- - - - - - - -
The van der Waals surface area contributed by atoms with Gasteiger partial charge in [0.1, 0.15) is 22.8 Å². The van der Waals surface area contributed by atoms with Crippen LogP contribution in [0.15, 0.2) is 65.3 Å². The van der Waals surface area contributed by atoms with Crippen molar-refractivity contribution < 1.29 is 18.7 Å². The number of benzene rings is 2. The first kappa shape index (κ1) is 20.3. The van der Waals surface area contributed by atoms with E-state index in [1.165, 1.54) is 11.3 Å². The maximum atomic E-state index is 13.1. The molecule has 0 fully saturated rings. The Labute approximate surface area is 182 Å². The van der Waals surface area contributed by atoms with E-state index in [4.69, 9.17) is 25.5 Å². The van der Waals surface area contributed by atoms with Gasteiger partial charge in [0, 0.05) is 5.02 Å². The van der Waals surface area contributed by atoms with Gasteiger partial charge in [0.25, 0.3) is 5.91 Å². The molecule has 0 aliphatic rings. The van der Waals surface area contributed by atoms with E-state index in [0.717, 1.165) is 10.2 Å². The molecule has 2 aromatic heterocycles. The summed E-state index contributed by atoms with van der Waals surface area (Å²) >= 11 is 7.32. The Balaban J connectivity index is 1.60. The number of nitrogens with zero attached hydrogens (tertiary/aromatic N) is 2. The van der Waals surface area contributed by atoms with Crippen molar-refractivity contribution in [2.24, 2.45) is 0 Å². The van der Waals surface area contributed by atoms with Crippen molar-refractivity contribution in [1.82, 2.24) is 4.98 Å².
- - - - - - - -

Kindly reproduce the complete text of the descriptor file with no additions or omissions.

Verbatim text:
The van der Waals surface area contributed by atoms with Gasteiger partial charge in [0.1, 0.15) is 22.8 Å². The van der Waals surface area contributed by atoms with Crippen LogP contribution in [0.15, 0.2) is 65.3 Å². The van der Waals surface area contributed by atoms with Crippen molar-refractivity contribution < 1.29 is 18.7 Å². The number of benzene rings is 2. The first kappa shape index (κ1) is 20.3. The van der Waals surface area contributed by atoms with E-state index in [1.165, 1.54) is 11.3 Å². The maximum atomic E-state index is 13.1. The molecule has 0 fully saturated rings. The Labute approximate surface area is 182 Å². The van der Waals surface area contributed by atoms with E-state index in [4.69, 9.17) is 25.5 Å². The van der Waals surface area contributed by atoms with Gasteiger partial charge in [0, 0.05) is 5.02 Å². The van der Waals surface area contributed by atoms with Gasteiger partial charge in [0.25, 0.3) is 5.91 Å². The molecule has 0 aliphatic rings. The van der Waals surface area contributed by atoms with E-state index in [0.717, 1.165) is 10.2 Å². The molecule has 2 aromatic heterocycles. The summed E-state index contributed by atoms with van der Waals surface area (Å²) >= 11 is 7.32. The Balaban J connectivity index is 1.60. The number of nitrogens with zero attached hydrogens (tertiary/aromatic N) is 2. The van der Waals surface area contributed by atoms with Crippen molar-refractivity contribution in [2.24, 2.45) is 0 Å². The van der Waals surface area contributed by atoms with Crippen molar-refractivity contribution in [1.82, 2.24) is 4.98 Å².